I’ve been living with the term local theology for the last few years, trying to get my mind around what it might mean and look like. I did a search yesterday on my blog, surprised to find I’ve never written a post about it. As some of these thoughts are taking more shape, I’m bringing them here so that you can help shape them too. This post will serve as an intro to an open-ended series on Local Theology.
I was introduced to this term in a class at Mars Hill Grad School. One of our texts was Preaching as Local Theology and Folk Art, by Leona Tisdale Tubbs. I’ve since discovered that the concept of local theology is not unique to Tubbs, as I’ve found two other books on the subject — Constructing Local Theologies, by Robert J. Schreiter, and Doing Local Theology: A Guide for Artisans of a New Humanity, by Clemens Sedmak — neither of which I have read…yet!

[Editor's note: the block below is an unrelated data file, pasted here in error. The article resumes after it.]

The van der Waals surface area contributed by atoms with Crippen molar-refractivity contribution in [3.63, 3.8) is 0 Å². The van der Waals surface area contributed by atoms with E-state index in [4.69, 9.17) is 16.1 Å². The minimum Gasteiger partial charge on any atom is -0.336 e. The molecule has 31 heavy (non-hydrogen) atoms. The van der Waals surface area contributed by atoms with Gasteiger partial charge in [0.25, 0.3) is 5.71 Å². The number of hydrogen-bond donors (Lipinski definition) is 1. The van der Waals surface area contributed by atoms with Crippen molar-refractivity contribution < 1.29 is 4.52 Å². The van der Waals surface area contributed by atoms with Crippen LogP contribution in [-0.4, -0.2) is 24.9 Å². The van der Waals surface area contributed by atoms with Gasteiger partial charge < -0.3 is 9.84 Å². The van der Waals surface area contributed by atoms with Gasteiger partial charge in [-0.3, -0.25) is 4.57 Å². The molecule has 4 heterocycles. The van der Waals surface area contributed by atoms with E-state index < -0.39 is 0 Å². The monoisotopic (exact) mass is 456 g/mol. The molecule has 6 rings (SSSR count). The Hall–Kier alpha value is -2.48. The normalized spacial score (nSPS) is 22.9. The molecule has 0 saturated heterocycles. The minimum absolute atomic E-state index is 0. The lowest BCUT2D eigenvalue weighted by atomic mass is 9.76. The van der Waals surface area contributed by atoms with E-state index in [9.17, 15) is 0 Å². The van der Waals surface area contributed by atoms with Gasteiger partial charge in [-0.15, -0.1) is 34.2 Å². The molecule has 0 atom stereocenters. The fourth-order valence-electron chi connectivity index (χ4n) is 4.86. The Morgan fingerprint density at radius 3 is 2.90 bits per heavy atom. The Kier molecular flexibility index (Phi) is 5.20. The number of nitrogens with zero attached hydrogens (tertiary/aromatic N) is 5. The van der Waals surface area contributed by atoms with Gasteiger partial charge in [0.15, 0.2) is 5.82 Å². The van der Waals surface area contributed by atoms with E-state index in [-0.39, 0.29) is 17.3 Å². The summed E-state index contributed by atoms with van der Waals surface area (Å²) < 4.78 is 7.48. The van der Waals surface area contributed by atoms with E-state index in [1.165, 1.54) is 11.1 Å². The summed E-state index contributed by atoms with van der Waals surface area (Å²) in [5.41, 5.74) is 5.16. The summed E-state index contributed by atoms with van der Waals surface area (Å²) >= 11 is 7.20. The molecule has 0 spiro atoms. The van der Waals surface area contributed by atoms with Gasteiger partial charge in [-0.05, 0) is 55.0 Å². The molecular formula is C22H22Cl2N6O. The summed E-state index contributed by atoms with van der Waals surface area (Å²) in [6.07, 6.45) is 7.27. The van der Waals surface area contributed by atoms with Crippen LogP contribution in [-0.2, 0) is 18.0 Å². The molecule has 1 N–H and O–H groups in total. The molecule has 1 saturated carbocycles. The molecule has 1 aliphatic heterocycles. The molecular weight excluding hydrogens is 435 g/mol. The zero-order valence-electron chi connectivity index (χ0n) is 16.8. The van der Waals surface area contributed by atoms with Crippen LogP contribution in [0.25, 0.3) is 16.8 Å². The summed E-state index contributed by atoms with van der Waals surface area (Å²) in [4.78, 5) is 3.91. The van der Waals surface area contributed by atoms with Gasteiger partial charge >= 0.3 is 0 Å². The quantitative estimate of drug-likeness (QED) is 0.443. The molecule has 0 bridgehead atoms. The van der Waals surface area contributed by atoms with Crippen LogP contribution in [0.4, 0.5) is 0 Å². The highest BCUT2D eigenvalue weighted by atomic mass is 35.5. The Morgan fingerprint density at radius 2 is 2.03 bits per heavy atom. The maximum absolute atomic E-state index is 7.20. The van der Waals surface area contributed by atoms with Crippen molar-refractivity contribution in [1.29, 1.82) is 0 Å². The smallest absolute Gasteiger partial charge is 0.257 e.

This seems like an important idea for what it means to be the church, and one that needs to be explored further. I would imagine that many of us would liken local theology to the idea of being contextual in our churches. I think that is true, but I also want to create a little definition between the two. I would suggest that local theology is a prelude to contextualization. Local theology begins as we listen to the culture of our surroundings and compare it with the narrative of Scripture. Out of this listening, we begin to contextualize our expression of the local church to our community.
As I’m diving into this idea further, I’d appreciate your thoughts too, regardless of whether you consider yourself a theologian. Have you heard this term before? What is your response to it?